1. It is in my opinion clear that the decision by the Court a quo was neither final nor was it definitive of the rights of the parties nor did it have the effect of disposing of at least a substantial portion of the relief claimed in the main proceedings. The basis on which the Court a quo discharged the provisional order was procedural in nature and could be corrected by the appellant by simply correcting its failure to serve the sequestration proceedings on the respondents. For that purpose it could even do so by serving the same application documents. I agree with Mr. van Rooyen that, because of the finding of the Court a quo, an issue such as res judicata cannot be raised in those circumstances. (See African Wanderers Football Club (Pty) Ltd v Wanderers Football Club, 1977 (2) SA 38 (AD)). This is a further indication that the Court did not finally dispose of the rights of the parties.

  1. In the matter of Moch v Nedtravel (Pty) Ltd t/a American Express Travel Service 1996 (3) SA 1 (AD) the Court recognized that there were instances which did not fit the mould set out in Zweni’s case but where the effect of the Court’s finding might be final and definitive of the rights of the parties. These instances, which are of a final bearing on the rights of the parties, are such that they are not interlocutory orders and are appealable as of right. However, for the same reasons set out above, the order of the Court a quo was in my opinion not final and therefore not appealable in this instance.

  1. There is further the rule against piecemeal appeals which, in my opinion applies to the present proceedings. If, in this instance, the court should now allow the appeal and refer the matter back to the Court a quo, further appeals may result, even before the merits of the sequestration are considered. If the appeal is not allowed the appellant could, because of the nature of the proceedings, start proceedings afresh, in which case this situation may repeat itself. In the latter instance the decision of this Court would only be of academic interest. The Court will not decide issues which are academic, abstract or hypothetical. (See in this regard Mushwena v Government of the Republic of Namibia and Another (2), 2004 NR 94 (HC) at 102.) In the matter of Guardian National Insurance Co Ltd v Searle NO, 1999 (3) SA 296 (SCA), the appellant was granted leave to appeal to the Supreme Court of Appeal after the Judge in first instance made certain rulings as to how the issue of damages should be calculated, without deciding the issue of damages. On appeal the following was stated by Howie, JA, at p. 301B – D:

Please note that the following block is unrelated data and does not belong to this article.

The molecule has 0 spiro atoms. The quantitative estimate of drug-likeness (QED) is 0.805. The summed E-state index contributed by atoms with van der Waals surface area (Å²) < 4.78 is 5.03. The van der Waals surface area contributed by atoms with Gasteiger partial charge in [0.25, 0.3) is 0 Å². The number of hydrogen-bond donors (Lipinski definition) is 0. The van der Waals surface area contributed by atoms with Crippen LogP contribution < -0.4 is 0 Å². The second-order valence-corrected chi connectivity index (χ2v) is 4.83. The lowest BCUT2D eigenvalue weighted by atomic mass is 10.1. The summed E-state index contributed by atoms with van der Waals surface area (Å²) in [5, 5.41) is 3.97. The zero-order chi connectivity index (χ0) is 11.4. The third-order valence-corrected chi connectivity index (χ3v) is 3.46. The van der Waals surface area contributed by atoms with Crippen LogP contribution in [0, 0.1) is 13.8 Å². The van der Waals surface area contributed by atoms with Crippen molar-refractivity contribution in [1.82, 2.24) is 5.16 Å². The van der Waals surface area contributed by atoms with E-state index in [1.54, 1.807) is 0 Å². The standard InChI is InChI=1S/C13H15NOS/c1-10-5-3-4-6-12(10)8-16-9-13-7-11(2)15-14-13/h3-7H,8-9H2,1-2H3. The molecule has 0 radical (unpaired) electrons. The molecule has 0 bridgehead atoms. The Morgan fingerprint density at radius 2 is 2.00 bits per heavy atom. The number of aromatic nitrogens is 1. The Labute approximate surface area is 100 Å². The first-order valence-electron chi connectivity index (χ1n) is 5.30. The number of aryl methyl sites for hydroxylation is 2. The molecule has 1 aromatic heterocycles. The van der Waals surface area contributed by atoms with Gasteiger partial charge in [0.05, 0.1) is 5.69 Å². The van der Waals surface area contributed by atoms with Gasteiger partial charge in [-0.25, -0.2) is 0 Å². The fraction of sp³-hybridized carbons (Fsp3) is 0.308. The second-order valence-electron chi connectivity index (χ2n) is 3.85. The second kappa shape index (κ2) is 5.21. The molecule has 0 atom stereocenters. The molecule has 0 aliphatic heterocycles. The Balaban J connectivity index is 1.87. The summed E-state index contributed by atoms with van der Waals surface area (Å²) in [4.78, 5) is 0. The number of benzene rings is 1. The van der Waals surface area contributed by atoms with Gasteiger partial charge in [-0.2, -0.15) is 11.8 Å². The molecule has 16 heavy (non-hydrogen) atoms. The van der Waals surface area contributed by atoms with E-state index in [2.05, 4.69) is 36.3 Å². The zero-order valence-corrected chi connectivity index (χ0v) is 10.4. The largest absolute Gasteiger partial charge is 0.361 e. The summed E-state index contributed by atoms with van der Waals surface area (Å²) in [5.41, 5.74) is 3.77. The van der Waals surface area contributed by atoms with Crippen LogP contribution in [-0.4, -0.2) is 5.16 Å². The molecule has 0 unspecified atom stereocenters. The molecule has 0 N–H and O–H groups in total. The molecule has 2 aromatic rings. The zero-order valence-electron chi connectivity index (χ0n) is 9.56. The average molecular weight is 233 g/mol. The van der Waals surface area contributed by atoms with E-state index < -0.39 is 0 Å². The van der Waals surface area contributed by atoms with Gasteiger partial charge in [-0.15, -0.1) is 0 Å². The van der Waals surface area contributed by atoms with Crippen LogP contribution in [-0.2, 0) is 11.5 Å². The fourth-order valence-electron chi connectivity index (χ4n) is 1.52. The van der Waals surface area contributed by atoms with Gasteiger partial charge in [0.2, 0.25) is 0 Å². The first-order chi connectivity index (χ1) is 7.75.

As previous decisions of this Court indicate, there are still sound grounds for a basic approach which avoids the piecemeal appellate disposal of the issues in litigation. It is unnecessarily expensive and generally it is desirable, for obvious reasons, that such issues be resolved by the same Court and at one and the same time. Where this approach has been relaxed it has been because the judicial decisions in question, whether referred to as judgments, orders, rulings or declarations, had three attributes. First, they were final in effect and not susceptible of alteration by the court of first instance. Secondly, they were definitive of the rights of the parties, for example, because they granted definitive or distinct relief. Thirdly, they had the effect of disposing of at least a substantial portion of the relief claimed.”

Further, on page 301, pa. F, the Court stated, in regard to the first attribute, as follows:

Plainly, the rulings here have neither the second nor third of the required attributes. That is enough to disqualify them as appealable decisions. I say that because the first attribute - assuming it were present – cannot on its own confer appealability.”

  1. In my opinion what was stated in the Guardian case is also apposite to the present matter. Because the issues between the parties are not res judicata it follows that whatever the outcome of this appeal, the appellant can start all over again. In my opinion it would have been more convenient and cost effective if the appellant had followed the route to re-apply for a sequestration order, after serving the documents, than to bring this matter on appeal as of right and running the risk that the matter was not appealable as such.

  1. It was further stated in Wellington Court Shareblock v Johannesburg City Council, 1995 (3) SA 827 (AD) at 834A that in determining appealability of a decision the emphasis must be placed on the effect of the decision rather than on its form. This is relevant to the present case where at first blush it may seem that the order of the Court a quo has a definitive effect on the rights of the parties. That is however not so as the appellant can start anew after correcting the defect of non-service. (See also Caroluskraal Farms (Edms) Bpk v Eerste Nasionale Bank van Suider Afrika Bpk, 1994 (3) SA 407 (AD) at 414D).

  1. I have therefore come to the conclusion that, also on the principles set out in the Moch-case, supra, that this matter does not comply with the statutory provisions to be appealable and that it must be struck off the roll.

  1. There was also an application for condonation by the appellant for non-compliance with the provisions of Rule 5(5)(b) and 5(6)(b) of this Court but because there was no proper appeal before us there is no need to deal with the application.

  1. In the result the following order is made:

The appeal is struck off the roll with costs such costs to include the costs of one instructing counsel and one instructed counsel.



I agree



I agree




Instructed by:

Mr. A.W. Corbett

Dr. Weder, Kauta & Hoveka Inc


Instructed by:

Mr. J. van Rooyen

Andre Louw & Co.

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Legislation 2
  1. High Court Act, 1990
  2. Supreme Court Act, 1990